From April 1981 through January 1986, 25 Space Shuttle launches were conducted. All four orbiters in the fleet -- Columbia, Challenger, Discovery and Atlantis -- were flown. However, 1 minute, 13 seconds after liftoff -- during the 25th launch --on Jan. 28, 1986, the Space Shuttle exploded. The orbiter Challenger was destroyed and its crew of seven killed. The accident had a far-reaching impact on the Space Shuttle program. Launchings were suspended for more than 2 years, while recommendations of a Presidential Commission which investigated the accident were implemented, along with changes called for by NASA itself.


The first launch of the Space Shuttle occurred on April 12, l98l, when the orbiter Columbia, with two crew members, astronauts John W. Young, commander, and Robert L. Crippen, pilot, lifted off from Pad A, Launch Complex 39, at the Kennedy Space Center.-- the first of 24 launches from Pad A. It was exactly 7 a.m. EST. A launch attempt, 2 days before, was scrubbed because of a timing problem in one of the Columbia's general purpose computers.

Not only was this the first launch of the Space Shuttle, but it marked the first time that solid fuel rockets were used for a U.S. manned launch. The STS-l orbiter, Columbia, also holds the record for the amount of time spent in the Orbiter Processing Facility (OPF) before launch -- 610 days, time needed for replacement of many of its heat shield tiles.

Primary mission objectives of the maiden flight were to check out the overall Shuttle system, accomplish a safe ascent into orbit and to return to Earth for a safe landing. All of these objectives were met successfully and the Shuttle's worthiness as a space vehicle was verified.

The only payload carried on the mission was a Development Flight Instrumentation (DFI) package which contained sensors and measuring devices to record orbiter performance and the stresses that occurred during launch, ascent, orbital flight, descent and landing.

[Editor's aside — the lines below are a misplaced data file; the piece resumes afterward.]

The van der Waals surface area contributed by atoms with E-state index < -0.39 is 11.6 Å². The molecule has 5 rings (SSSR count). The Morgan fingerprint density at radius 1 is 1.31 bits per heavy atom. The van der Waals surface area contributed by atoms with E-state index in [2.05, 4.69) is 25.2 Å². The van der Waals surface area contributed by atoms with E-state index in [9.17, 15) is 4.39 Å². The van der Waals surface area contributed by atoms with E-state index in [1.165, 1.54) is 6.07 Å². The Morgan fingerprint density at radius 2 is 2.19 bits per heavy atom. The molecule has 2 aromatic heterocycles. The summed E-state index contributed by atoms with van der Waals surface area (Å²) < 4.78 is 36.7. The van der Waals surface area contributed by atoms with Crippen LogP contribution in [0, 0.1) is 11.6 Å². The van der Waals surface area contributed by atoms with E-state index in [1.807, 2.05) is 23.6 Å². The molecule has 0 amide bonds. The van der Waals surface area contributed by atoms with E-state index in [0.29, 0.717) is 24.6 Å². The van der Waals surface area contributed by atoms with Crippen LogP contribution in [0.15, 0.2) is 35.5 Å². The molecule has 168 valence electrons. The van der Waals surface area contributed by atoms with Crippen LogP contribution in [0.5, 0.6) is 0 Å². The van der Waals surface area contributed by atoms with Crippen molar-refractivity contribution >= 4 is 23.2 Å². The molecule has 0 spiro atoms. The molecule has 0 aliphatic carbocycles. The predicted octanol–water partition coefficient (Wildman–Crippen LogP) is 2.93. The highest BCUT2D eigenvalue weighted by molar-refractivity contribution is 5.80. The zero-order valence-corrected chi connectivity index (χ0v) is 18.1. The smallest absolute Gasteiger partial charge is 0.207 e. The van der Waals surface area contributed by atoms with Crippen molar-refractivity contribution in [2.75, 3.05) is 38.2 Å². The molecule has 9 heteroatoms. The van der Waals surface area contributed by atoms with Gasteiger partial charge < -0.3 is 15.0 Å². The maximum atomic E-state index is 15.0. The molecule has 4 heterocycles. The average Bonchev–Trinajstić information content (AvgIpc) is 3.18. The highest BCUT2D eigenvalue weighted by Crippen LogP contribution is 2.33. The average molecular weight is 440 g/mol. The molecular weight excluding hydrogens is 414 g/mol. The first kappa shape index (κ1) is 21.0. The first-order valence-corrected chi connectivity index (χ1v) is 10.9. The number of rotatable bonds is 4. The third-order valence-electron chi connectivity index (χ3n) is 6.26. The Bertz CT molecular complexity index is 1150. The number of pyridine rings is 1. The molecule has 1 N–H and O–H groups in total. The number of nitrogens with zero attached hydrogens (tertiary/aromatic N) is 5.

The 36-orbit, 933,757-mile-long flight lasted 2 days, 6 hours, 20 minutes and 32 seconds. Landing took place on Runway 23 at Edwards AFB, Calif., on April 14, 1981, at 10:21 a.m. PST. Post-flight inspection of the Columbia revealed that an overpressure wave which occurred when the SRB ignited resulted in the loss of 16 heat shield tiles and damage to 148 others. In all other respects, however, Columbia came through the flight with flying colors, and it was to fly the next four Shuttle missions.

Columbia was returned to Kennedy Space Center.from California on April 28 atop its 747 carrier aircraft.


Launch of the second Space Shuttle took place 7 months later, on Nov. 12, 1981, with liftoff at 10:10 a.m. EST. The planned launch time of 7:30 a.m. was delayed while a faulty data transmitting unit on Columbia was replaced. Originally the launch had been set for Oct. 9, but it was delayed by a nitrogen tetroxide spill during loading of the forward Reaction Control System (RCS) tanks. It was next scheduled for Nov. 4, but was again scrubbed when high oil pressures were discovered in two of the three Auxiliary Power Units (APU) that control the orbiter's hydraulic system. Prior to launch Columbia had spent 103 days in the OPF.

The flight marked the first time a manned space vehicle had been reflown with a second crew: Joe H. Engle, commander, and Richard H. Truly, pilot. It again carried the DFI package, as well as the OSTA-l payload -- named for the NASA Office of Space and Terrestrial Applications -- which consisted of a number of remote sensing instruments mounted on a Spacelab pallet in the payload bay. These instruments, including the Shuttle Imaging Radar-A (SIR-1), successfully carried out remote sensing of Earth resources, environmental quality, ocean and weather conditions. In addition, the Canadian-built Remote Manipulator System (RMS) arm was successfully operated in all its various operating modes for the first time.

Although the STS-2 mission had been planned for 5 days, the flight was cut short when one of the three fuel cells that produce electricity and drinking water failed.

Landing took place on Runway 23, at Edwards AFB, at 1:23 p.m. PST, Nov. 14, after a 36-orbit, 933,757-mile flight that lasted 2 days, 6 hours, 13 minutes, 13 seconds.

Despite the truncated flight, more than 90 percent of the mission's objectives were achieved. Moreover, modifications of the water sound suppression system at the pad to absorb the solid rocket booster overpressure wave during launch were effective -- no tiles were lost and only 12 were damaged. The Columbia was flown back to KSC on Nov. 25, 1981.








STS 41-B

STS 41-C

STS 41-D

STS 41-G

STS 51-A

STS 51-C

STS 51-D

STS 51-B

STS 51-G

STS 51-F

STS 51-I

STS 51-J

STS 61-A

STS 61-B

STS 61-C

STS 51-L

Return to KSC Home Page Table of Contents

Information content from the NSTS Shuttle Reference Manual (1988)
Last Hypertexed Thursday August 31 10:21:22 EDT 2000
Jim Dumoulin (